When comparing fully automated inspection by induction thermography to magnetic particle inspection the Fraunhofer IZFP specialists defined the goal of achieving at least the same level of inspection reliability with at least the same, but ideally reduced inspection times. "By the use of this thermographic method, we expect this to lead to a reduced dependance on the skills of the inspection personnel and, as a consequence, a substantial reduction in rejects. In addition, the test substances used in magnetic particle testing – some of which being harmful to health – are superfluous. Thus, there is no more need to clean the surface and to dispose of the chemicals afterwards," states Udo Netzelmann.

Hence, it will be possible to store and document the raw data of any inspected component as well as the images of the defect indications. Even after longer periods of time conclusions concerning defect sources can be drawn easily. System integrators and suppliers of inspection systems will seriously benefit from the results.

* With this technology, an inductor generates an alternating current in the electrically conductive steel. In case of the induced current strikes a surface crack, it has to make a detour around the crack. Due to ohmic losses the current flow in the component is correlated with material heating up. The current density is changed by cracks, resulting in characteristic defect signatures visible for infrared cameras. The image sequence recorded with the infrared camera can be evaluated in a short time. After pre-processing and automated defect detection, the defect images are displayed.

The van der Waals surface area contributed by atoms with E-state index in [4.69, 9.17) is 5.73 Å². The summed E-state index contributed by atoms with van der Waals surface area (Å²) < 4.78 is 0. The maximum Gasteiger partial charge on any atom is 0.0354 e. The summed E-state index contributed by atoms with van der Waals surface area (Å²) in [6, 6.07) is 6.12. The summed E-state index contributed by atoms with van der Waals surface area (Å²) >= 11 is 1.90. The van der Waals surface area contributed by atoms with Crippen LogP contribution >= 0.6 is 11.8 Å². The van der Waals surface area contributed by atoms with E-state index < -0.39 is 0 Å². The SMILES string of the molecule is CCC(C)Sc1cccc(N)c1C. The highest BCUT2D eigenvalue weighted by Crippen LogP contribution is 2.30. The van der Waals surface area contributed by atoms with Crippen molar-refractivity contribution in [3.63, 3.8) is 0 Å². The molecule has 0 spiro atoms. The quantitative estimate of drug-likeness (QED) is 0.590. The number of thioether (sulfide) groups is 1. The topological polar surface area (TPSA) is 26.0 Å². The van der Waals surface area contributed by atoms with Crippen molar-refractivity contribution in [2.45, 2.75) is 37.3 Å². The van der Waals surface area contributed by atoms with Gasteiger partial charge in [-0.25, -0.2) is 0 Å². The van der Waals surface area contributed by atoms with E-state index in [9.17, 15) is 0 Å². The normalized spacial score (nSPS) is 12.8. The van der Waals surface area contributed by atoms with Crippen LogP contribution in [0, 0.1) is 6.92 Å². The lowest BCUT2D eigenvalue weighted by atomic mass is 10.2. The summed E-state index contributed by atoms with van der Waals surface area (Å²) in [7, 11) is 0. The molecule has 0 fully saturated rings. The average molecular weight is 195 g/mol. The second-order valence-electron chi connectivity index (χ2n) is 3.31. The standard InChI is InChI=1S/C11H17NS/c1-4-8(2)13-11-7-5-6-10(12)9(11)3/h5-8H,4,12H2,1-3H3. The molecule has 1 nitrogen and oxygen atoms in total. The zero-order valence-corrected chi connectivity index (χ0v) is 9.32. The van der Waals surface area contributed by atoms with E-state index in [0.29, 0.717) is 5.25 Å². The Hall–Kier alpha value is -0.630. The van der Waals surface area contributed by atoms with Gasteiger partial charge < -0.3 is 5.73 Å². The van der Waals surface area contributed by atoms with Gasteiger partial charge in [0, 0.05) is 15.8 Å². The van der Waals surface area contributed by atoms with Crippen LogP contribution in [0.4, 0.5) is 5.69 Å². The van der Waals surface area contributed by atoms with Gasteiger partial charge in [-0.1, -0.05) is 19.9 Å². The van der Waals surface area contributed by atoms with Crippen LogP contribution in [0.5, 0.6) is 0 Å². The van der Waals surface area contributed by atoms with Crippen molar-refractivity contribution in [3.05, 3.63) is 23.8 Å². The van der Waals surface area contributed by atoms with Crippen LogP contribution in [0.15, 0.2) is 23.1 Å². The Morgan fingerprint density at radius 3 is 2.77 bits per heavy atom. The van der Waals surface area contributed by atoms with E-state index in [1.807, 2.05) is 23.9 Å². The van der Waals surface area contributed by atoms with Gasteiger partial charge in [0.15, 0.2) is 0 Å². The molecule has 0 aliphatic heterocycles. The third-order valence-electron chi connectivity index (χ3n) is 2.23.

**In crack detection by magnetic particle inspection, the surface of the component to be inspected is sprayed with a magnetic test medium. In many cases, a fluorescent test medium is used, with a dye attached to the magnetic particles. This dye glows visibly under ultraviolet light, thus marking the crack and its course for the assessment by an inspector. In the aftermath, the test medium usually has to be washed off and disposed of properly.

Head of Corporate Communications / Editorial Notes:
Sabine Poitevin-Burbes | Fraunhofer Institute for Nondestructive Testing IZFP | Phone +49 681 9302-3869 | Campus E3 1 | 66123 Saarbrücken, Germany | www.izfp.fraunhofer.de | sabine.poitevin-burbes@izfp.fraunhofer.de

Further Contact:
Dr. Udo Netzelmann | Fraunhofer Institute for Nondestructive Testing IZFP | Phone +49 681 9302-3873 | Campus E3 1 | 66123 Saarbrücken, Germany | www.izfp.fraunhofer.de | udo.netzelmann@izfp.fraunhofer.de

Cognitive Sensor Systems – Efficient Processes

Fraunhofer IZFP is an internationally networked research and development institute in the field of applied research. Its activities are focused on the development of "cognitive sensor systems" for the nondestructive monitoring of industrial processes and value chains. Major concepts of these technologies are derived from AI research. In addition to pure production processes, the activities cover equally processes from materials and product development, maintenance, repair, and recycling of materials.

The current research focus relates to the development of sensors that are suited to capture production-related microstructural patterns and to merge them in the sense of an individual fingerprint, a so-called "product DNA". In the future, these "digital product files" will open up completely new approaches for the optimization of the individual sectors of a material and product lifecycle.